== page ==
A World Bank Report suggests Biofuels behind food price hikes.
Biofuels have caused world food prices to increase by 75 percent, according to the findings of an unpublished World Bank report published in The Guardian newspaper on Friday.
The report’s author, a senior World Bank economist, assessed that contrary to claims by US President George W. Bush, increased demand from India and China has not been the cause of rising food prices.
“Without the increase in biofuels, global wheat and maize stocks would not have declined appreciably and price increases due to other factors would have been moderate,” the report said.
16 Ethanol Planys File Bankruptcy
The US Ethanol Industry Is In Distress.
The U.S. ethanol industry is in trouble and can expect to see a rash of bankruptcies and dismantling of at least some production, according to a specialist who helps companies in distress.
Alex Moglia, president of Moglia Advisors based in the Chicago area, said he knows of at least 16 ethanol companies that are filing for bankruptcy, and there will be at least two to three times that number filing within the next year.
The weakness of the U.S. dollar makes it possible for foreign investors to acquire ethanol plants “at a deep discount,” he said.
“They can buy as low as 20 or 30 cents on the dollar,” Moglia said. “That should scare the hell out of anyone in the biofuels industry. I’ve worked with plants that are incomplete, others that can’t offer profitably so they’ve all shut down. This will shake out most of small- and mid-sized players. Larger players will survive because they have buying power.”
More ethanol producers will continue to file bankruptcy, he said, because of high feedstock costs and a “limited upside flexibility in terms of how much you can sell ethanol for.”
“The demand for ethanol is not there,” Moglia said. “The same thing happening to ethanol is happening in the biodiesel business. It will be the Wal-Mart-ization of the ethanol industry. It’s just a mess.”
Peiffer said many ethanol plants are and will be folding because “the business model they were built on doesn’t work.” Farmers and their cooperatives have either borrowed money or pledged their land as collateral in building ethanol plants, he said.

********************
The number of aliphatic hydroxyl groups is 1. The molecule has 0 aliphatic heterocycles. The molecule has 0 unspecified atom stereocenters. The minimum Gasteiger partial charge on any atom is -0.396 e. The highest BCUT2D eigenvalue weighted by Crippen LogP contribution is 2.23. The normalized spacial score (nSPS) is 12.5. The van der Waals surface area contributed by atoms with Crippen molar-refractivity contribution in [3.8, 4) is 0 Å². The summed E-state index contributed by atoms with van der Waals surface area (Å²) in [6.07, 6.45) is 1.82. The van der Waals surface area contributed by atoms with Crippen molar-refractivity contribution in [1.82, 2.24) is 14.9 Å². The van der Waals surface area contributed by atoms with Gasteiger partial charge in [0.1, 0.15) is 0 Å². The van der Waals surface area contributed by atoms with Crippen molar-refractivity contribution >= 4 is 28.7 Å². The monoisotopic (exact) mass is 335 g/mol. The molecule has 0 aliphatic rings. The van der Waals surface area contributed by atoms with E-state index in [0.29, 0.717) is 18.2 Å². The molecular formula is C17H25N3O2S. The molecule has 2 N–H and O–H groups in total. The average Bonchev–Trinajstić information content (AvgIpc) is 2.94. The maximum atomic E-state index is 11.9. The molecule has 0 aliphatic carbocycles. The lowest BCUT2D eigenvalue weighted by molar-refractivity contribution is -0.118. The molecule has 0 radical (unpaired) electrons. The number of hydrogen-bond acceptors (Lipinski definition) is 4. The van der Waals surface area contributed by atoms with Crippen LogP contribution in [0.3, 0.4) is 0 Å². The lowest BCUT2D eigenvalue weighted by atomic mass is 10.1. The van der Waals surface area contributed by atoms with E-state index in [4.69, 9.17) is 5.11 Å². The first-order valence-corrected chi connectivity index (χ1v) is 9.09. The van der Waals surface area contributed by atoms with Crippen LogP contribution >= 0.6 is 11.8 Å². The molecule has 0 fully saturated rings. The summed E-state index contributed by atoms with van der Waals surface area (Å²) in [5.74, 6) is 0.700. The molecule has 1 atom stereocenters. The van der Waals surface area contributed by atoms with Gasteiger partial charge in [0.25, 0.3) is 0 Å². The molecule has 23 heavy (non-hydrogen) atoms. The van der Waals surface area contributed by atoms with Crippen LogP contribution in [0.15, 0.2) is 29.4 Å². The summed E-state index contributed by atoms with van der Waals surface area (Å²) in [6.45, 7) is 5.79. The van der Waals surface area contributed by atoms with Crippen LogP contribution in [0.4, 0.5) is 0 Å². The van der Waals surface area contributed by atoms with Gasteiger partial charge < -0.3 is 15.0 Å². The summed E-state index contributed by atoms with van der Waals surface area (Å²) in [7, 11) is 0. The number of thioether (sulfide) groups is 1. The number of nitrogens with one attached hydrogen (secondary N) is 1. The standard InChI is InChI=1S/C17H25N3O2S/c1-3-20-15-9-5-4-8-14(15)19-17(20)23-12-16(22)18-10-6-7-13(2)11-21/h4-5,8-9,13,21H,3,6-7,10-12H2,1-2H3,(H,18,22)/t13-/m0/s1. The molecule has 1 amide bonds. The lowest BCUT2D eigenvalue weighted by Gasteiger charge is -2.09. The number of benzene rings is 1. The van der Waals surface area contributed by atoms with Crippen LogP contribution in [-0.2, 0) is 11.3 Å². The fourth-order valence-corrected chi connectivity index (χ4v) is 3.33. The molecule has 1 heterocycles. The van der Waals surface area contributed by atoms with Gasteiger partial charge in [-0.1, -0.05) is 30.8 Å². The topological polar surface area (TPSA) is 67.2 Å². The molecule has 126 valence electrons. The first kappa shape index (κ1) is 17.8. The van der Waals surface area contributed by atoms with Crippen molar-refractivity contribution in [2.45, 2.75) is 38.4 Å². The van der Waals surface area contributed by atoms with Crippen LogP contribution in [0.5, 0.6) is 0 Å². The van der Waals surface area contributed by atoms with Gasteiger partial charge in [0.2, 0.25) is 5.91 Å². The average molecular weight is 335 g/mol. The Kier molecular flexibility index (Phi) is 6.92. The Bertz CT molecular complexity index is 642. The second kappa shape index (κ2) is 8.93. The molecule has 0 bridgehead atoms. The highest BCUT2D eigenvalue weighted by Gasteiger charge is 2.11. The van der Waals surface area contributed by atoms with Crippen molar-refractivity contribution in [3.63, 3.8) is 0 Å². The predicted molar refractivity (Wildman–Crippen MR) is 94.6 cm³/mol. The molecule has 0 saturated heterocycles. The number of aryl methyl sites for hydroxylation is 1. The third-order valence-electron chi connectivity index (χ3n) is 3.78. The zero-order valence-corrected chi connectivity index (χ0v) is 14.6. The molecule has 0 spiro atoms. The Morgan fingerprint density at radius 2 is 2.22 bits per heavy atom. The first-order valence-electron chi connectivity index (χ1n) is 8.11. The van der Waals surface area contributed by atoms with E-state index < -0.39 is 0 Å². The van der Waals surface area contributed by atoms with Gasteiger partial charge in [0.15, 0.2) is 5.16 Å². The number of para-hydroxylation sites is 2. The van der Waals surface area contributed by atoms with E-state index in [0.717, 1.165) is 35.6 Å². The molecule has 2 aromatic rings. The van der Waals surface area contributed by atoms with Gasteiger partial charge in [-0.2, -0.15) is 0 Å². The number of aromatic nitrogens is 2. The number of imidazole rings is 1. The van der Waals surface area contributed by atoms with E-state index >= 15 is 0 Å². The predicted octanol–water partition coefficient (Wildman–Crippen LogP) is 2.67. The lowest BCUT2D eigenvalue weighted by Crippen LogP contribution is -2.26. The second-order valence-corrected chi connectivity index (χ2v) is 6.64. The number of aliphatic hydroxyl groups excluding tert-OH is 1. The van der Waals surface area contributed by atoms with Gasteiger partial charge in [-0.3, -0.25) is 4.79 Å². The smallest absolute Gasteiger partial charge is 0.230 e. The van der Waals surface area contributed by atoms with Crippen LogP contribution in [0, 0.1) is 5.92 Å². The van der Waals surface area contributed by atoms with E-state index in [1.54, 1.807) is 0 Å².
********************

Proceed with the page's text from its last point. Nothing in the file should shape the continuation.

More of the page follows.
For every 10 ethanol and/or biodiesel plants “you read about in the media, there are probably 50 to 100 others that are in financial difficulty and are contemplating shutdown,” Moglia said.
Since ethanol production is mandated by the federal government, he said they are already “operating outside free-market fundamentals.
Ethanol Tariffs An Economic Failure
Ethanol Producer Magazine is reporting Brazil launches campaign to remove ethanol tariff.
The Brazilian Sugarcane Industry Association is launching a public relations campaign on the Fourth of July designed to encourage the American public to pressure the U.S. Congress into removing the 54 cent ethanol import tariff. The 2008 farm bill extended the tariff, designed to support an emerging U.S. ethanol industry and to prevent foreign ethanol producers from benefiting from American subsidies, through 2010.
The Are We There Yet? campaign, which consists of an interactive Web site and television ads, is supported by various U.S. food and meat processing companies. The association chose to launch its campaign on the Fourth of July holiday because it’s one of America’s busiest travel holidays.
“Americans are being denied an opportunity to save money at the pump,” said Joel Velasco, chief representative for UNICA. “There is a solution that could have an immediate impact on [the] price at the pump – lifting the tariff on imported ethanol.”
Government Mandated Solutions Fail Again
- 16 ethanol producers have gone bankrupt, many more are on the way.
- Farmers pledging land as collateral for ethanol production are at risk.
- Food prices are higher.
- Consumers are paying higher prices at the pump.
- Corn is fertilizer intensive. Growing corn for ethanol production drives up the cost of fertilizer.
Mike “Mish” Shedlock
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